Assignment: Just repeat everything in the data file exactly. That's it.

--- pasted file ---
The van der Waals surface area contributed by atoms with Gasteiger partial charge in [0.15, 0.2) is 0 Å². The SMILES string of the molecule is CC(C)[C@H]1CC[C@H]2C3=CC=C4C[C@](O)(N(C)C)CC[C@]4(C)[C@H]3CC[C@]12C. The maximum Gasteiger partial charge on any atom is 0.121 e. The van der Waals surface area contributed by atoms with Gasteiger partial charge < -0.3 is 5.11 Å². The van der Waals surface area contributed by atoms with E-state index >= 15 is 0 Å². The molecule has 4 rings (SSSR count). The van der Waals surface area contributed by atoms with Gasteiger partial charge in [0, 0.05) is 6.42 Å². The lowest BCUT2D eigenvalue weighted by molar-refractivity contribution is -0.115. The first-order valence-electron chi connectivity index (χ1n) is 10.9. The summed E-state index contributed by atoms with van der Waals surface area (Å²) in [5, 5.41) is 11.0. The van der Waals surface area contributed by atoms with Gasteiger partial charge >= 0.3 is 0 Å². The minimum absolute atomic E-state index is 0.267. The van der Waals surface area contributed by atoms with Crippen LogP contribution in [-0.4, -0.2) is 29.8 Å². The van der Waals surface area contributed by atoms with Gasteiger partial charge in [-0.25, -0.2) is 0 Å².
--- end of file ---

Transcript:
The van der Waals surface area contributed by atoms with Gasteiger partial charge in [0.15, 0.2) is 0 Å². The SMILES string of the molecule is CC(C)[C@H]1CC[C@H]2C3=CC=C4C[C@](O)(N(C)C)CC[C@]4(C)[C@H]3CC[C@]12C. The maximum Gasteiger partial charge on any atom is 0.121 e. The van der Waals surface area contributed by atoms with Gasteiger partial charge < -0.3 is 5.11 Å². The van der Waals surface area contributed by atoms with E-state index >= 15 is 0 Å². The molecule has 4 rings (SSSR count). The van der Waals surface area contributed by atoms with Gasteiger partial charge in [0, 0.05) is 6.42 Å². The lowest BCUT2D eigenvalue weighted by molar-refractivity contribution is -0.115. The first-order valence-electron chi connectivity index (χ1n) is 10.9. The summed E-state index contributed by atoms with van der Waals surface area (Å²) in [5, 5.41) is 11.0. The van der Waals surface area contributed by atoms with Gasteiger partial charge >= 0.3 is 0 Å². The minimum absolute atomic E-state index is 0.267. The van der Waals surface area contributed by atoms with Crippen LogP contribution in [-0.4, -0.2) is 29.8 Å². The van der Waals surface area contributed by atoms with Gasteiger partial charge in [-0.25, -0.2) is 0 Å².